Great Graphic: US-German 2-Yr Differential and the Euro

This Great Graphic
from Bloomberg shows two time
series. 
The white line is the spread between the German two-year
interest rate and the US two-year yield.  The yellow line is the
euro-dollar exchange rate.    Two different scales are needed as
when the times series are indexed; the
relative volatility is such that the details cannot be observed.  

The German discount to the US reached 152 bp
today, which is a new high extreme since 2006. 
The pre-crisis peak
was actually in 2005 near 185 bp. 

The chart covers the movement of both time
series over the past year.
  Because of the optical illusion of making
one chart with two times series and two scales, it may not be particularly
robust analysis, but its cautions against
putting too much emphasis on co-movement of the two.  Nevertheless, the
divergence is striking.  Since the end of July, the euro has appreciated
from below $1.10 to $1.12-$1.13.  The two-year differential has widened to 152 bp from 125.  

There are many cross current flows and other
distortions, like the cross-currency swap
rate, which the BIS discussed here.

Nevertheless, over time, the widening premium in the US favor will likely give
the greenback better traction, though of course there is not a one-to-one
correspondence between a particular interest rate level and a euro-dollar
exchange rate.  

After a very strong service sector ISM and
better than expected factory/durable goods orders, and a meh of an ADP report,  expectations for Fed
policy have barely changed. 
Bloomberg says the odds of Nov hike
increased to 23.6% from 21.4%.  The CME’s calculation puts the odds at
16.6%, up from 14.5%.     The odds of a December move have been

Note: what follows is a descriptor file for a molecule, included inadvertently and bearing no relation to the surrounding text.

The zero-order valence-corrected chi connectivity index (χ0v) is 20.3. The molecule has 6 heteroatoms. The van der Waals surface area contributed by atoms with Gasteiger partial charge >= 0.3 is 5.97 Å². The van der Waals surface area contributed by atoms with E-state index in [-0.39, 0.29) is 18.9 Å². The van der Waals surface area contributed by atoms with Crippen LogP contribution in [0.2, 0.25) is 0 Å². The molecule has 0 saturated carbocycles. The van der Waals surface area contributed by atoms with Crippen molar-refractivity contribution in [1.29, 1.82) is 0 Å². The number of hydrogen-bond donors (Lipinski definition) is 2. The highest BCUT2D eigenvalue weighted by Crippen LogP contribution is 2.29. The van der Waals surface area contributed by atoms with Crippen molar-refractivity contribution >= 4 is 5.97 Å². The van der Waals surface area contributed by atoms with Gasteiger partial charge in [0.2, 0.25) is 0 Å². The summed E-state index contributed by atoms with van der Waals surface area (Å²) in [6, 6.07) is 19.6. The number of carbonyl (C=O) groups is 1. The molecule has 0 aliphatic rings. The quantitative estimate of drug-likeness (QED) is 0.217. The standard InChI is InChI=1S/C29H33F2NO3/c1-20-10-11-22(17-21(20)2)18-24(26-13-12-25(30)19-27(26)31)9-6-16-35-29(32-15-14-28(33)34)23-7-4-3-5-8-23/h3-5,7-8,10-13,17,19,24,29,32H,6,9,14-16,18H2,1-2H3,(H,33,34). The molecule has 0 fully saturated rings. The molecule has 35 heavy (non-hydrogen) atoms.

pared to 50.2% (from 50.3%) for Bloomberg, while the CME puts it at 54.8% (from
55.1%).  

Where we stand
We think there is a de minimis chance of a November hike.
  There is no
precedent for a hike a week before a national election.  This is one way how the Fed traditionally
demonstrated its political neutrality.  It would not change policy so
close to an election.  It does not mean that the Fed cannot do so, but it
suggests that it would need a compelling reason to break from tradition. 

Moreover, remember the corner the Fed has
painted for itself. 
It will not change policy without a press
conference.  There is no press conference after the Nov meeting.  A
rate hike then does not only require a break from tradition, but it also
requires a logistical challenge of having a last minute press conference
without word leaking.  

On the other hand, we think there is a strong
chance of a hike in December and with the current odds, there is scope for
investors to discount a greater likelihood. 
A strong jobs report is
helpful, but before the December meeting, Fed officials will have two more
reports.  This week’s then may not
be the trigger for a dramatic shift in expectations, barring a blowout report.  



Disclaimer

Share this post

Share on facebook
Share on google
Share on twitter
Share on linkedin
Share on pinterest
Share on print
Share on email